So yes, start with the species of hydrangea known as hydrangea arborescens or Smooth hydrangea. The most popular cultivar is called Annabel and it has a big white flower head that flops around because it’s too heavy for it’s stems. And yes, when it rains, or when the flowers get heavy with water from your irrigation system, they will droop. And yes, this plant needs staking with a corset of bamboo poles and twine, but it buds up chartreuse, opens white and ages back to green so it’s the perfect flower for all those green and white gardens everyone wants. Plus it starts blooming in June and occasionally, if deadheaded, will still be throwing up random flowers into September unlike almost any other flowering shrub out there. I, of course, don’t deadhead mine; but I love the aged green of the flower heads and use them in tons of floral arrangements. These hydrangeas are happy in full sun, but can take a surprising amount of shade and can be whacked back each year almost to the ground and they come back without fail.

Next come the hydrangeas macrophylla or Bigleaf hydrangeas. These are the hydrangeas that come in all the various colors, including the magnificent blue that is caused by the acidic nature of our soil. These are the most famous hydrangeas, the ones everyone thinks of when they talk about the Hamptons and hydrangeas, and they’re super easy plants as long as you pay attention to where they are planted. They want to be planted where they get sun in the morning and shade in the hottest part of the afternoon. Got it? Want me to say it again? For these plants to be really, truly happy, they want to be planted where they get sun in the morning when it’s not too hot, and shade in the afternoon when it is. Not in the full deep, dark shade, and not in the beating down hot sun. Now this doesn’t mean that you can’t try and grow them in the full sun. People do it all the time; but your plants won’t be as happy as they would be in the previously mentioned locations. So I don’t recommend putting hydrangeas into pots around the pool. However, the growers that grow hydrangeas for us are growing them in the full sun all the time, so how do they make it work? The answer is with a lot of water. The Hydra in hydrangeas means they are heavy water drinkers, so if you cook them in the full sun, and they don’t have enough water, they’re going to wilt and collapse until the day cools off again. And if the plant does this enough times while in flower, the flowers will blacken and die. Oh, and guess what? Too much water can cause problems too, so why not leave these plants in the conditions that make them happier and go to our third species of hydrangea for big blooms around the pool and in the baking heat of the sun. Psst? A bad winter can also damage buds, and if you prune these plants there’s a good chance you’re cutting off next year’s flowers, so only dead head them, okay? Promise?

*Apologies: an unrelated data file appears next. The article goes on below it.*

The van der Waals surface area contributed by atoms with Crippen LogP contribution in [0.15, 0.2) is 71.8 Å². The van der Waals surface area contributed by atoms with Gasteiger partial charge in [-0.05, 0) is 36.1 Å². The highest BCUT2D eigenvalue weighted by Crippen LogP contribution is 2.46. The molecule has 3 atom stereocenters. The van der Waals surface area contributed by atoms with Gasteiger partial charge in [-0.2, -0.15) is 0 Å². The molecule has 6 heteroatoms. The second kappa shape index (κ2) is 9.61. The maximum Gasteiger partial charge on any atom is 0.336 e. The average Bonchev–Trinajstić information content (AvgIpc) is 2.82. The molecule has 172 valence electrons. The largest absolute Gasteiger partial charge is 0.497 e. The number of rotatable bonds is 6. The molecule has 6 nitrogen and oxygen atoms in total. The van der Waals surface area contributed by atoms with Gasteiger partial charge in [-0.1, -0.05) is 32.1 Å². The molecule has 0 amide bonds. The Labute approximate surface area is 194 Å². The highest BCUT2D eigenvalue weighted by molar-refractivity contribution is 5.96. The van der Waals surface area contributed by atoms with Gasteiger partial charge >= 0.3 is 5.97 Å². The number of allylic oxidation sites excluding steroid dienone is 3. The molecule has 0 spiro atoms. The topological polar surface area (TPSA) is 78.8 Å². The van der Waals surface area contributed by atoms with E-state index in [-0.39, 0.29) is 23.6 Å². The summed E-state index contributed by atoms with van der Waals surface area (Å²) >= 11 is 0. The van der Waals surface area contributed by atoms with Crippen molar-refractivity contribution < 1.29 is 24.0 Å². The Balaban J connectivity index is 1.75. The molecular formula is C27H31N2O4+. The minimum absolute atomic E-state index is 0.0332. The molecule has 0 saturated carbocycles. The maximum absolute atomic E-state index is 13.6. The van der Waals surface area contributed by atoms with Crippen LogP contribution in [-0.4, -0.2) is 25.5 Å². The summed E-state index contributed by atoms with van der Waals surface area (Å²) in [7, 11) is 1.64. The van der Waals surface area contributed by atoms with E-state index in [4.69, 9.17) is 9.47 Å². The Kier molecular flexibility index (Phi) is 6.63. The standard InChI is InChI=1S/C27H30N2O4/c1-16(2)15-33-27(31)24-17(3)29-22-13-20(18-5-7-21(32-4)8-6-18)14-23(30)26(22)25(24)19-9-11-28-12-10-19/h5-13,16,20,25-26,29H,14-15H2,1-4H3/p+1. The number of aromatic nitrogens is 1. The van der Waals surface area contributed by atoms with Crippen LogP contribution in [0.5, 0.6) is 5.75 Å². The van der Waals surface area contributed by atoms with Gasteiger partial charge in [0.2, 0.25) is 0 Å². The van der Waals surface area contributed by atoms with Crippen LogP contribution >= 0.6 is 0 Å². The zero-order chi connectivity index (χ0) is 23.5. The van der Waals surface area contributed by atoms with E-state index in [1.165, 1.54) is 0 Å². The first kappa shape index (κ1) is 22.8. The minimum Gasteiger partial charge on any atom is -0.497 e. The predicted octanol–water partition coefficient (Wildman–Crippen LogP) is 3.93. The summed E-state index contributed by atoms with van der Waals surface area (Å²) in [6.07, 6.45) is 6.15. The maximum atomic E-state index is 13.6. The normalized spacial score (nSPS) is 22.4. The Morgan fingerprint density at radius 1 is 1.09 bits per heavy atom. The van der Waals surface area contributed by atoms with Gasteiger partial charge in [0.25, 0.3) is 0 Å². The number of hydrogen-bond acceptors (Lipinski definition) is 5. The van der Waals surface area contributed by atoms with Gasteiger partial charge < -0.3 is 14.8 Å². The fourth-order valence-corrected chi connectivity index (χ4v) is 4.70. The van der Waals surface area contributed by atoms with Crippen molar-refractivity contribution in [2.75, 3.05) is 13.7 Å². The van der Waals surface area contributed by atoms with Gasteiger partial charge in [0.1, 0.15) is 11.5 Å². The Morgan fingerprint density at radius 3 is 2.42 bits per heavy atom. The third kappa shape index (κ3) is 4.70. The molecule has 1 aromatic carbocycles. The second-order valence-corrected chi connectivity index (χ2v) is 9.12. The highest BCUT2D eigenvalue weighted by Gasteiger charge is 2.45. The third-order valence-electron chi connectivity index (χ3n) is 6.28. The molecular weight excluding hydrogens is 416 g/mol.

Finally we have the hydrangea paniculata, or Panicle hydrangea, probably one of my favorite plants on the planet. Yes they really only come in one color, white, but the flower ages to pink, and purplish maroon and green, and there’s really nothing you can throw at these plants that they can’t handle. Bad winter? Pruned to manage their size and shape? With the blue and pink hydrangeas this can mean a summer with no blooms, but the panicle hydrangea doesn’t even flinch — they’ll still give you plenty of flowers. And they come in a ton of sizes with flowers that range from being twice the size of your head to as small as the size of your fist. Flowers that all sort of resemble Carvel soft ice cream cones and are just as sweet. I’m partial to the ones called Limelight that open with the same chartreuse color as the Annabels and a newer one called Bobo, that promises to only get to be about 4’ tall at its mature height and is covered with so many blooms it sort of looks like a sheep on a stick (in a good way.)

So yes, they’re bombastic and huge and dominating. And yes, they’re sort of awkward and not so subtle or elegant; but no one has ever accused a hydrangea of not putting on a good show if it’s happy, or of not giving you a lot of bloom for the buck. And frankly, if we’re judging our garden from how they look as we sit sipping sweet iced drinks in our pools, or after a long hard day playing in the surf, there’s nothing better in the garden than a mass of classic Hamptons Hydrangeas.